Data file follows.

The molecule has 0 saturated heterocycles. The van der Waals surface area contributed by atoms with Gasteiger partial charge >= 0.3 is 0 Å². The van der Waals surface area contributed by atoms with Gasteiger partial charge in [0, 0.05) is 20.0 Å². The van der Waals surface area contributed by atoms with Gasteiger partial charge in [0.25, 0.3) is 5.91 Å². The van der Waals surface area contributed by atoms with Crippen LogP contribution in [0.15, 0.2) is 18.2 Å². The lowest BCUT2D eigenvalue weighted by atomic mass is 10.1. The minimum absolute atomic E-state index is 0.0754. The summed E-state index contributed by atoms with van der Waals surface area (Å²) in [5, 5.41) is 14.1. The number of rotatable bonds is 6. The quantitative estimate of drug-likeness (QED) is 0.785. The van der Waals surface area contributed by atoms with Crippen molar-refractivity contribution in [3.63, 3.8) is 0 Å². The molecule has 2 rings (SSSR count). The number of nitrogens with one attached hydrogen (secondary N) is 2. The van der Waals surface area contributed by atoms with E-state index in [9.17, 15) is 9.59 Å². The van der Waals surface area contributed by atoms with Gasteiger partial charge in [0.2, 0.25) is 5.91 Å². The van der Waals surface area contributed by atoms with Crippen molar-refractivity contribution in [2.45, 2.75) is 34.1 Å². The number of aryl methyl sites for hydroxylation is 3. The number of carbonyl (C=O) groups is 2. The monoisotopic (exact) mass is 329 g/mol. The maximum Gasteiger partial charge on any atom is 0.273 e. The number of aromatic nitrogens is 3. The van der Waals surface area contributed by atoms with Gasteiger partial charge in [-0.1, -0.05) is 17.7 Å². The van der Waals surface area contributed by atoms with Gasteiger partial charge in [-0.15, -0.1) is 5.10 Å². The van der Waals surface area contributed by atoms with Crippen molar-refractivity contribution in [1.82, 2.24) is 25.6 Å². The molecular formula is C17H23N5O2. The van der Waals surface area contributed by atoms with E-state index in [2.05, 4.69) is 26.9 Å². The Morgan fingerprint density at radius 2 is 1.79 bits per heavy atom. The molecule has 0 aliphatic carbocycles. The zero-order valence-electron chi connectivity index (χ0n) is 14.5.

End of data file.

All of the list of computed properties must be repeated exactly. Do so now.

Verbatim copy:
The molecule has 0 saturated heterocycles. The van der Waals surface area contributed by atoms with Gasteiger partial charge >= 0.3 is 0 Å². The van der Waals surface area contributed by atoms with Gasteiger partial charge in [0, 0.05) is 20.0 Å². The van der Waals surface area contributed by atoms with Gasteiger partial charge in [0.25, 0.3) is 5.91 Å². The van der Waals surface area contributed by atoms with Crippen LogP contribution in [0.15, 0.2) is 18.2 Å². The lowest BCUT2D eigenvalue weighted by atomic mass is 10.1. The minimum absolute atomic E-state index is 0.0754. The summed E-state index contributed by atoms with van der Waals surface area (Å²) in [5, 5.41) is 14.1. The number of rotatable bonds is 6. The quantitative estimate of drug-likeness (QED) is 0.785. The van der Waals surface area contributed by atoms with Crippen molar-refractivity contribution in [3.63, 3.8) is 0 Å². The molecule has 2 rings (SSSR count). The number of nitrogens with one attached hydrogen (secondary N) is 2. The van der Waals surface area contributed by atoms with E-state index in [9.17, 15) is 9.59 Å². The van der Waals surface area contributed by atoms with Gasteiger partial charge in [0.2, 0.25) is 5.91 Å². The van der Waals surface area contributed by atoms with Crippen molar-refractivity contribution in [2.45, 2.75) is 34.1 Å². The number of aryl methyl sites for hydroxylation is 3. The number of carbonyl (C=O) groups is 2. The monoisotopic (exact) mass is 329 g/mol. The maximum Gasteiger partial charge on any atom is 0.273 e. The number of aromatic nitrogens is 3. The van der Waals surface area contributed by atoms with Gasteiger partial charge in [-0.1, -0.05) is 17.7 Å². The van der Waals surface area contributed by atoms with Gasteiger partial charge in [-0.15, -0.1) is 5.10 Å². The van der Waals surface area contributed by atoms with Crippen molar-refractivity contribution in [1.82, 2.24) is 25.6 Å². The molecular formula is C17H23N5O2. The van der Waals surface area contributed by atoms with E-state index in [2.05, 4.69) is 26.9 Å². The Morgan fingerprint density at radius 2 is 1.79 bits per heavy atom. The molecule has 0 aliphatic carbocycles. The zero-order valence-electron chi connectivity index (χ0n) is 14.5.